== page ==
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100 Replies to “We need to change how we bury the dead”

  1. Well, that’s way better than what the ancient Chinese do. Where in they make a replica of what they have when they are still living. Literally. I know one that even has a comfort room.

  2. I believe that the only best way is cremation, which the hindus do! Burning body and then disposing the remaining in oceans, it's like giving back to nature, we are made up of soil and get mix with it after death!

  3. Well, that was depressing.

    In the end, the best solution is the Islamic way of burial. Natural and simple.

  4. Bury me in the ground no casket. I took alot from this earth time to give something back. Also be an organ donor. No point in letting your body go to waste when it can save mutliple lives.

  5. No the real question is where will you spend eternity?? Jesus loves you all and wants you to repent from your sins. God bless you all 🙏

  6. its all about RESPECT. I get it if you want to have a green burial but don't say everyone needs to be thrown in the ground regardless.

  7. Do it as we Muslims do just give the dead a bath and cover the dead body with thin cloth and burry it(dont use concrete).

  8. I remember in an interview Neil deGrasse Tyson said that he doesn’t believe in any afterlife but instead believes that when he dies his body will decay and return to the ‘flora and fauna’ of the Earth. idk but I think it would be cool if my body was buried under a garden or something so then I could provide nutrients to plants.

  9. Shortstop postmortem sharer postmortem parts body wellsFargo nested postmortem sharer loser postmortem sharerdeadpool mortuary postmortem tombstone mortuary postmortem sharer mortuary cremation postmortem $#%&@?!…^^

  10. Just do it in the nature friendly islamic way
    1 Give bath to body
    2 Dig a grave just wide inuff to
    fit in the body
    3 and put on dirt
    No need of expensive casket or chemicals or burial homes or cemetery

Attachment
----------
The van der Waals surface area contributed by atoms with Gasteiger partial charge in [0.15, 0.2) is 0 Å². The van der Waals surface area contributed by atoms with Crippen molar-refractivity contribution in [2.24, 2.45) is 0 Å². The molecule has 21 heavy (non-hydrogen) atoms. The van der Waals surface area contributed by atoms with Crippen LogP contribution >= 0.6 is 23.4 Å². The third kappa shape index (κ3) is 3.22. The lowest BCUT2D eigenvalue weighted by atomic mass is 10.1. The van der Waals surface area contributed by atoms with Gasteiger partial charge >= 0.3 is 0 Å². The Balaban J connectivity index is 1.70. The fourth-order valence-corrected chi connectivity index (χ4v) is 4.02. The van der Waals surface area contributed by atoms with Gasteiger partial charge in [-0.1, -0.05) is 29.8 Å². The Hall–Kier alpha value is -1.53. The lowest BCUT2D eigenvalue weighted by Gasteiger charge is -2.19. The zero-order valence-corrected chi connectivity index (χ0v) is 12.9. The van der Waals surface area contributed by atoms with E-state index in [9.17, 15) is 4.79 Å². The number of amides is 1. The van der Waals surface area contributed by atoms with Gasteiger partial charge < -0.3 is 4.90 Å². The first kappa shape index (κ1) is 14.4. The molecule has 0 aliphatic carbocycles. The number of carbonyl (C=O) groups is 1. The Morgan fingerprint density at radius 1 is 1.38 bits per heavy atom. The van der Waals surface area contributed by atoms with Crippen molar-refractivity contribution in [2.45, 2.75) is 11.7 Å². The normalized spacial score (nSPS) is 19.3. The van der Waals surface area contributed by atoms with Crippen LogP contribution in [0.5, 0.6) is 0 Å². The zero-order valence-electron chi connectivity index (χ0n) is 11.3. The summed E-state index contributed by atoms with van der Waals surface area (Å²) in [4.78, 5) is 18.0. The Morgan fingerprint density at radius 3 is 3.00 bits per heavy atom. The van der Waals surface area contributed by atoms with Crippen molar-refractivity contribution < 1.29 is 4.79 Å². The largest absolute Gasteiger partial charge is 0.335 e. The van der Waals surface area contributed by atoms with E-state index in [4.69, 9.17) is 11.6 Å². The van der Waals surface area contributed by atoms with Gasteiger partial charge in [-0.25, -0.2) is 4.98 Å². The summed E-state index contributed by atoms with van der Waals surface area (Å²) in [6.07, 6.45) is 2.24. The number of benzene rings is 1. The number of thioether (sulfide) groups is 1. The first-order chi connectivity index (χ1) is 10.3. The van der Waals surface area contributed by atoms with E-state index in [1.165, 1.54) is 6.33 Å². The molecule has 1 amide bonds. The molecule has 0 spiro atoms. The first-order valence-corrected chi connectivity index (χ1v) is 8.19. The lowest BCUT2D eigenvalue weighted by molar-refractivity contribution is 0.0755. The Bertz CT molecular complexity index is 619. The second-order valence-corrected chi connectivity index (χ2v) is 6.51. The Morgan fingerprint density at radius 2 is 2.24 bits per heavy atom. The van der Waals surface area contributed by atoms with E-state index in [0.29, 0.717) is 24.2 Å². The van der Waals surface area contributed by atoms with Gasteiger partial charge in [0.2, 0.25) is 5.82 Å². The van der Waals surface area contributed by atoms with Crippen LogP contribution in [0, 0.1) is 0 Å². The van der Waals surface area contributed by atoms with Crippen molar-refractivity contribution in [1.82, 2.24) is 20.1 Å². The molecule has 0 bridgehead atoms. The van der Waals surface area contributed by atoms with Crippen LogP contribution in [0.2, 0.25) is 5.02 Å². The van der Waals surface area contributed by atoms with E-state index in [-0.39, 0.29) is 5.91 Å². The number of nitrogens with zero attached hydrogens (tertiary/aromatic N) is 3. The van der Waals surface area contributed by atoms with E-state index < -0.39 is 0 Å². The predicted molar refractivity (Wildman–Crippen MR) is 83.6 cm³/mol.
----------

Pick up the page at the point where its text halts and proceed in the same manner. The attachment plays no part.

11. Natural burial. That’s gonna be me. I was thinking of cremation for a while until I learned that after your burned to a crispy rasher, they then sweep you into a blender… unpleasant idea. Plus, I like nature ^_^

  12. WHAT happens to your body does not matter it's what happens to your soul that counts no matter how much you try to save the environment THIS world as we know it has a expiration date😃!!!

  13. Wow, so Muslims have the most environmental friendly funerals. We just wrap people in a piece of cloth and bury them.

  14. All this said was we do "it all wrong, and we need to change how we do everything to save the planet"..thanks..so helpful.

  15. i think you need to factor in cultural preferences too. Like cremation is taboo in my culture and generally we prefer to see the body (is that possible with a natural burial since they haven't been embalmed)

  16. If it were legal, I'd say feed me to sharks so that I can serve one final purpose of nourishing other animals. I'm happy to be alive and want to serve my purpose, but once we're dead, our bodies are useless and there's no sense getting buried in an expensive coffin that takes forever to rot.

  17. is it true that bodies being buried standing up to save room I would be buried in stainless steal tube in moonshine would last thousands of years preserve body and you would feel good to

  18. We need to stop burying at all, it's rediculous. What difference does it make, apart from funeral directors bank account?

  19. Cremation is by far much les wasteful. Of course you could simply stop using fornaldyhide and let tbe. bodies rot. Why not? From dust to dust. Why try to perserve a usess body?

  20. I don't wanna sound like a Muslim, but Muslim way to burial sound green and environment-friendly where people just dig a grave and left the body. Muslims also reuse the graves meaning they bury the body over another person's grave which saves the space.

  21. I don't understand why people buy those super chic solid oak caskets, as if someone was going to admire them under the ground or they think that the body will not disintegrate that way?… It does not help the person's soul either. Body has to disintegrate naturally

  22. ignore this video……… this video was done by liberals who think burying the dead causes global warming and the cause of cancer! what a bunch of crock.. don't believe everything… i know a man who has dug graves for over 45 years….has he gotten cancer? no! i knew an undertaker who lived to be over 90 years old…… think about it..

  23. Islam preaches burial of dead. The same grave can be re used after 2 years. Most economic and nature friendly and some haters call it as pre historic religion

  24. When the west think how to retired comfortably with money but Pro Muhammad Pbuh think how human being retired in afterlife and enter Paradize in the hereafter ..how great ! Mashaallah

  25. Just imagine if you wake up in middle of a alkaline hydrolysis where youre body is becoming a skeleton litearly the worst experience ever

  26. Think about the millions of people who are buried and all the chemicals that leach into the soil… Not doing the environment any good or water tables near by…. think about it do you want all of the chemicals they use on the dead people plus rotting flesh getting into your waters or soil's that you plant potatoes in…No not me…